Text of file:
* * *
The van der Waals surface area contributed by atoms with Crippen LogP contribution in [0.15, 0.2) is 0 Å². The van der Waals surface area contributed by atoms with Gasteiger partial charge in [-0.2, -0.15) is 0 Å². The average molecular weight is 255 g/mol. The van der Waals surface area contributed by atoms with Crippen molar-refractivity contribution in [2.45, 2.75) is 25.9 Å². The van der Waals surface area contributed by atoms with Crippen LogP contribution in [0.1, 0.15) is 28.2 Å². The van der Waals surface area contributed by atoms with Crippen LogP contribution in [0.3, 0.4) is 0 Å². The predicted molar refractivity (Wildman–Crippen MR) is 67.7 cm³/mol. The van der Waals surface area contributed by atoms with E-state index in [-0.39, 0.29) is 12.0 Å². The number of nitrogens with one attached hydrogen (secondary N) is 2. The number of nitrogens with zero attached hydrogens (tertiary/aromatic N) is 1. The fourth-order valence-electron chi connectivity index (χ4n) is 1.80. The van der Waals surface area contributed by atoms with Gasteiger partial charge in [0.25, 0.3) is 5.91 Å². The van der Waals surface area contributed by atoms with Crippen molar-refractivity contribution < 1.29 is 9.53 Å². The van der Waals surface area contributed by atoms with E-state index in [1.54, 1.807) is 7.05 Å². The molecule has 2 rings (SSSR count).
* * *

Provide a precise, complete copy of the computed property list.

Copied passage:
The van der Waals surface area contributed by atoms with Crippen LogP contribution in [0.15, 0.2) is 0 Å². The van der Waals surface area contributed by atoms with Gasteiger partial charge in [-0.2, -0.15) is 0 Å². The average molecular weight is 255 g/mol. The van der Waals surface area contributed by atoms with Crippen molar-refractivity contribution in [2.45, 2.75) is 25.9 Å². The van der Waals surface area contributed by atoms with Crippen LogP contribution in [0.1, 0.15) is 28.2 Å². The van der Waals surface area contributed by atoms with Crippen LogP contribution in [0.3, 0.4) is 0 Å². The predicted molar refractivity (Wildman–Crippen MR) is 67.7 cm³/mol. The van der Waals surface area contributed by atoms with E-state index in [-0.39, 0.29) is 12.0 Å². The number of nitrogens with one attached hydrogen (secondary N) is 2. The number of nitrogens with zero attached hydrogens (tertiary/aromatic N) is 1. The fourth-order valence-electron chi connectivity index (χ4n) is 1.80. The van der Waals surface area contributed by atoms with Gasteiger partial charge in [0.25, 0.3) is 5.91 Å². The van der Waals surface area contributed by atoms with Crippen molar-refractivity contribution < 1.29 is 9.53 Å². The van der Waals surface area contributed by atoms with E-state index in [1.54, 1.807) is 7.05 Å². The molecule has 2 rings (SSSR count).